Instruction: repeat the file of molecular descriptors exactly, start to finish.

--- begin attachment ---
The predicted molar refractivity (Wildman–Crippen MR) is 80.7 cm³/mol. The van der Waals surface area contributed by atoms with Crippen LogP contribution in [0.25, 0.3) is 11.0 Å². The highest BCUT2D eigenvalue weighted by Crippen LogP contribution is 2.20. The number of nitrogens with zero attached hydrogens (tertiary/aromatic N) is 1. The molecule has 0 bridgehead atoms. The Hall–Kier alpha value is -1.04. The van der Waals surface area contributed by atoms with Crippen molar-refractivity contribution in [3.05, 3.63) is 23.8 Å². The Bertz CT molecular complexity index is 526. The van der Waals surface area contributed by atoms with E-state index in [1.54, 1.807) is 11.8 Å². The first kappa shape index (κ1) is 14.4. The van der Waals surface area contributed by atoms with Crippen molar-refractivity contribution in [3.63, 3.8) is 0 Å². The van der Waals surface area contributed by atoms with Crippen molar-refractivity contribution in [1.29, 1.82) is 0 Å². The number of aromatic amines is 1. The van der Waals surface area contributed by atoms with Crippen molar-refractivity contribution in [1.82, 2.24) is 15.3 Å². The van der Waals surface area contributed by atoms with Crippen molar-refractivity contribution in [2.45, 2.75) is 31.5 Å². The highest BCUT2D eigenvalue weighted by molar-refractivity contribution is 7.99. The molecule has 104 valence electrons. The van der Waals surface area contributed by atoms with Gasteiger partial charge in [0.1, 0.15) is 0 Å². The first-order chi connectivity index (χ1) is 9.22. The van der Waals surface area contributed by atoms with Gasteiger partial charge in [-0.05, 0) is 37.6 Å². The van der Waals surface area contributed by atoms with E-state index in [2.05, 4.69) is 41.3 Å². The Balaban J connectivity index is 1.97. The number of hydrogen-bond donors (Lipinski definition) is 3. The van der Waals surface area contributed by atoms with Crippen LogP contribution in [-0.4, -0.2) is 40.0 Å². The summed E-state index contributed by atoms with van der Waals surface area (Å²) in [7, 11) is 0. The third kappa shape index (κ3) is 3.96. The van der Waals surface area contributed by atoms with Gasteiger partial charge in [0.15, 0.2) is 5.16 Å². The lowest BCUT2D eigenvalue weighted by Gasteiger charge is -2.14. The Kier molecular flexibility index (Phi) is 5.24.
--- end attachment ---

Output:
The predicted molar refractivity (Wildman–Crippen MR) is 80.7 cm³/mol. The van der Waals surface area contributed by atoms with Crippen LogP contribution in [0.25, 0.3) is 11.0 Å². The highest BCUT2D eigenvalue weighted by Crippen LogP contribution is 2.20. The number of nitrogens with zero attached hydrogens (tertiary/aromatic N) is 1. The molecule has 0 bridgehead atoms. The Hall–Kier alpha value is -1.04. The van der Waals surface area contributed by atoms with Crippen molar-refractivity contribution in [3.05, 3.63) is 23.8 Å². The Bertz CT molecular complexity index is 526. The van der Waals surface area contributed by atoms with E-state index in [1.54, 1.807) is 11.8 Å². The first kappa shape index (κ1) is 14.4. The van der Waals surface area contributed by atoms with Crippen molar-refractivity contribution in [3.63, 3.8) is 0 Å². The van der Waals surface area contributed by atoms with Crippen molar-refractivity contribution in [1.29, 1.82) is 0 Å². The number of aromatic amines is 1. The van der Waals surface area contributed by atoms with Crippen molar-refractivity contribution in [1.82, 2.24) is 15.3 Å². The van der Waals surface area contributed by atoms with Crippen molar-refractivity contribution in [2.45, 2.75) is 31.5 Å². The highest BCUT2D eigenvalue weighted by molar-refractivity contribution is 7.99. The molecule has 104 valence electrons. The van der Waals surface area contributed by atoms with Gasteiger partial charge in [0.1, 0.15) is 0 Å². The first-order chi connectivity index (χ1) is 9.22. The van der Waals surface area contributed by atoms with Gasteiger partial charge in [-0.05, 0) is 37.6 Å². The van der Waals surface area contributed by atoms with E-state index in [2.05, 4.69) is 41.3 Å². The Balaban J connectivity index is 1.97. The number of hydrogen-bond donors (Lipinski definition) is 3. The van der Waals surface area contributed by atoms with Crippen LogP contribution in [-0.4, -0.2) is 40.0 Å². The summed E-state index contributed by atoms with van der Waals surface area (Å²) in [7, 11) is 0. The third kappa shape index (κ3) is 3.96. The van der Waals surface area contributed by atoms with Gasteiger partial charge in [0.15, 0.2) is 5.16 Å². The lowest BCUT2D eigenvalue weighted by Gasteiger charge is -2.14. The Kier molecular flexibility index (Phi) is 5.24.